The first-person story about a retired business consultant’s tech support scam experience, what he did about it.
My name is Don Holmes. I live in Sun City West, Arizona.
In this community, we're all seniors. After you move in here, even if you don't know anybody, you get to know other people you enjoy doing things with. I use a computer predominantly for email and to get the news.
One day, a thing pops up and kind of blocks the screen, and says you've got all kinds of viruses in your computer. The design of the pop-up had a Microsoft logo on the top. And they had a number. And I couldn't get rid of this thing on the screen.
I turned the computer off. I turned it back on-- still there. So I called the number.
They identified themselves as Microsoft. I had no feeling that there was anything wrong.
Tech support scams are real. And they're causing enormous consumer injury-- hundreds and hundreds of millions of dollars. And that's just based on the FTC's on law enforcement work.
Just like Mr. Holmes, a lot of people are getting pop-ups on their screens. And often, they claim to be associated with a company such as Microsoft or Apple, giving them lots of credibility.
They told me they would clear what they considered to be malware in there. In order to clear it up, they needed to get into my computer and have my control of the computer turned over to them.
So I gave them my password. They went in. The thing came off of the screen. When I went back to my computer the next day, I couldn't access my files.
You'd never let a stranger into your house. Don't let one into your computer. If you get a pop-up, don't click on a link. If you get a phone call from someone who says your computer security is at risk, don't listen to them. Stop. Take the time to talk to a friend. Talk to a family member.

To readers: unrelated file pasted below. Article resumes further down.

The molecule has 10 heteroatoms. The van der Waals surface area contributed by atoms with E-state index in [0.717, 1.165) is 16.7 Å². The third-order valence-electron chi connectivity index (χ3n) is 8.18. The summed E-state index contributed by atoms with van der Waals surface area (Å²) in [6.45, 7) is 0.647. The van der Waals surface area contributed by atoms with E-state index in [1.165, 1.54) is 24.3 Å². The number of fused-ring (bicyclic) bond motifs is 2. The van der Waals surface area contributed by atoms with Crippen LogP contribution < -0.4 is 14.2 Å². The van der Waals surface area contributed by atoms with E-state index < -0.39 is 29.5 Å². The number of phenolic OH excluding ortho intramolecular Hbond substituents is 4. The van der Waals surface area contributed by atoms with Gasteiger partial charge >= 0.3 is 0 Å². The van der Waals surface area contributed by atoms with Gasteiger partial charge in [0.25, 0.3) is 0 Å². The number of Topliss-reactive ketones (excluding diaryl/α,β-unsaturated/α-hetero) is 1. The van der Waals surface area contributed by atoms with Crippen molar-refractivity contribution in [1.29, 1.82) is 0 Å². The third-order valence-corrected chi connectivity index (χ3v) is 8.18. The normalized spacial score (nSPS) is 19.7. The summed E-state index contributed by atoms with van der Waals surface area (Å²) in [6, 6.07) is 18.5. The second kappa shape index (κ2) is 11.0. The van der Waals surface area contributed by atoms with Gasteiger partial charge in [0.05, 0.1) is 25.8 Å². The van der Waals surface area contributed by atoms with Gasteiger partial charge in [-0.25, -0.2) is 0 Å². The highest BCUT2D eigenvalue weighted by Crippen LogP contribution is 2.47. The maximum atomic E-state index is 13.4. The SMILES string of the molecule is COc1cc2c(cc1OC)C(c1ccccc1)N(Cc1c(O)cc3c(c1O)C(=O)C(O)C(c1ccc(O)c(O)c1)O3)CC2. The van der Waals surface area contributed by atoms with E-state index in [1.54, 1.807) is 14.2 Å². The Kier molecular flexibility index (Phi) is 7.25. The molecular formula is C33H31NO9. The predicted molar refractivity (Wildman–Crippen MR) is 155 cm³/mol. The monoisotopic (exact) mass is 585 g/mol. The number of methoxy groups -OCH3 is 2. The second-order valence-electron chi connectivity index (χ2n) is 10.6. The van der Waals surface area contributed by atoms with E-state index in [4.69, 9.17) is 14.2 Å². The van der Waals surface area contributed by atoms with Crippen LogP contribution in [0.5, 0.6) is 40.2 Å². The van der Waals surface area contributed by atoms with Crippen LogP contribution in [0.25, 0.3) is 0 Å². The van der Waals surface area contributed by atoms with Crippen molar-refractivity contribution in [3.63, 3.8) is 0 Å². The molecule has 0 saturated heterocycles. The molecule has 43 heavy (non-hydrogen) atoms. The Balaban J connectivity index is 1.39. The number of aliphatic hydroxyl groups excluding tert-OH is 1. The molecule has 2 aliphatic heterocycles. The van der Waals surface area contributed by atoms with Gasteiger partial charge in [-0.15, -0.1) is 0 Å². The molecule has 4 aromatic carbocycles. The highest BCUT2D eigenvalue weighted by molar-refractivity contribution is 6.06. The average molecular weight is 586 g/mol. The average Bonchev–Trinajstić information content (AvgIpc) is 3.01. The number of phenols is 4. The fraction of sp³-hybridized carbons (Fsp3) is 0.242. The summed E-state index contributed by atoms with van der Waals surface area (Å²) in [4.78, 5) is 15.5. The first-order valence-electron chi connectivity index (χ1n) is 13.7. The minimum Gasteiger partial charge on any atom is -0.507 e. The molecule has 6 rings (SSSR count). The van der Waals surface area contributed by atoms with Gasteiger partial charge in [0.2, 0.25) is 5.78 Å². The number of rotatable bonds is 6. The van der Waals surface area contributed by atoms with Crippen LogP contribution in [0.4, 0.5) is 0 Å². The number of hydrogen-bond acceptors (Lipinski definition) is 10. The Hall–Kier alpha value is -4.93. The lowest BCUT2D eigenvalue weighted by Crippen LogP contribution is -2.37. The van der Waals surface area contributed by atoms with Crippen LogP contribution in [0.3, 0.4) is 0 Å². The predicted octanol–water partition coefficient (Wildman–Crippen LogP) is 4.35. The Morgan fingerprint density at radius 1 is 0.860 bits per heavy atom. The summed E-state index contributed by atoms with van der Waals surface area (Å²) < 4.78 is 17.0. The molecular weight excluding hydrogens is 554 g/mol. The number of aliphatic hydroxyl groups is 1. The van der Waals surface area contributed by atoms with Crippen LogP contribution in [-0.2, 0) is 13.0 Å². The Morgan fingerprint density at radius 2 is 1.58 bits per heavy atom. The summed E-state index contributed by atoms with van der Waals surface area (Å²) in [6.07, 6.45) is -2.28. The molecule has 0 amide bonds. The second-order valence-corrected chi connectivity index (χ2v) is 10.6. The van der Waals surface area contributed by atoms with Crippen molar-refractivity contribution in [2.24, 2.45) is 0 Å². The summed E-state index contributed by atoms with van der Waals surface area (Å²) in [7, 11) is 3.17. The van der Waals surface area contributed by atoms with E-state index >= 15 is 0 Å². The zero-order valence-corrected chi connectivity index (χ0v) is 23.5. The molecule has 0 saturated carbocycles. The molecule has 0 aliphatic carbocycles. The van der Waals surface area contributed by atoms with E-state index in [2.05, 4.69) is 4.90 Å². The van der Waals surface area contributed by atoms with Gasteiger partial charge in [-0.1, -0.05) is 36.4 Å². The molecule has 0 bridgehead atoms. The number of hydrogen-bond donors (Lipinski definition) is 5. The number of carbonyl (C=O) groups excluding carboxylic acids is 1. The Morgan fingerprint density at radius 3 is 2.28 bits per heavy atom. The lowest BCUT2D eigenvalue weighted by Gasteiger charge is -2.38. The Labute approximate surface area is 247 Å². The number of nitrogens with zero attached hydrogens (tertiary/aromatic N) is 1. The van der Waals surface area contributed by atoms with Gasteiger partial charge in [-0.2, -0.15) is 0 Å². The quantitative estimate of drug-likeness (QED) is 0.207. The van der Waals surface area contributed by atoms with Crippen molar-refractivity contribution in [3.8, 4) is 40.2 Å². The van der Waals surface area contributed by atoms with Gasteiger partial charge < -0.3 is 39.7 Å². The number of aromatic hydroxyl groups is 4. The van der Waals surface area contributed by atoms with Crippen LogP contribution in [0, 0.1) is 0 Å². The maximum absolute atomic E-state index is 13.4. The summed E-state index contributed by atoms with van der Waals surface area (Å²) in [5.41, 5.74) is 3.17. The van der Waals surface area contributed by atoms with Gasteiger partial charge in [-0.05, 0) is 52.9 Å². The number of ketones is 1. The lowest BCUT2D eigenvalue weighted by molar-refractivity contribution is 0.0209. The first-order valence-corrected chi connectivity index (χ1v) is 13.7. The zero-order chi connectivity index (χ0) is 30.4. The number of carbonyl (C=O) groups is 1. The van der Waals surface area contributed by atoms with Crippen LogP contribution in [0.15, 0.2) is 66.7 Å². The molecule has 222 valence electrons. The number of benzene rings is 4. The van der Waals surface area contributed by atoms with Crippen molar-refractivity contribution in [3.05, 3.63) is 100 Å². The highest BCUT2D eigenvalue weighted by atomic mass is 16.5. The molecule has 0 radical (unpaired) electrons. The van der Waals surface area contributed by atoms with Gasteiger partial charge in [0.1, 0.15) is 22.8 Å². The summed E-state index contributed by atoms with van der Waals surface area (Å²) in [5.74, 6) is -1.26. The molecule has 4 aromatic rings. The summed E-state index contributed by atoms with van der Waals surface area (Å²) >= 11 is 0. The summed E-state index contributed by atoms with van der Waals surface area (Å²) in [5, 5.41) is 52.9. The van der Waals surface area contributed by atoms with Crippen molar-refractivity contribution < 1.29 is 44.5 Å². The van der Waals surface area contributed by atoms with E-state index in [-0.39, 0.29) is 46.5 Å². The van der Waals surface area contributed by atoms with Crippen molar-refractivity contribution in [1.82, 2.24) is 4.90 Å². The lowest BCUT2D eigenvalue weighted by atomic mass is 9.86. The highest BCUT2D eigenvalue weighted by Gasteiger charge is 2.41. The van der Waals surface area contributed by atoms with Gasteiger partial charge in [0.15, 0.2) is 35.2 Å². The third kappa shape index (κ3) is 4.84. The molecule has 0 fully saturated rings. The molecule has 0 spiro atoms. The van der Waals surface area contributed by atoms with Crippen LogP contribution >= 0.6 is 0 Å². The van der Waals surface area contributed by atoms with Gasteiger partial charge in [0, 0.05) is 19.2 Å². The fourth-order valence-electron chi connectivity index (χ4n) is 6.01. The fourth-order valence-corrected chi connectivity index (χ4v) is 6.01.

When this happened to me, I was a little bit embarrassed. I mean, I consider myself fairly alert. But I was targeted. And I was scammed.
I didn't really want to talk about this. But I realized that if I didn't talk about it, that if I didn't file the complaint with the attorney general, that if I didn't file a complaint with the FTC, that I would have shrunk into myself. And by talking about it, by talking to all my friends--
They're not amateurs, Don.
--I began to realize that they also started talking. And they started indicating that they had experienced similar things.
That kind of community, that kind of exposure-- it's not an embarrassment. It's just something that happens when you're a senior. You have to talk about it to other seniors.
What I would suggest is contact the FTC. They have a website. You can fill out a complaint online.
We can be empowered with your family, your friends, and other people within your community to try to put a stop-- or at least protect ourselves from these kinds of scams.
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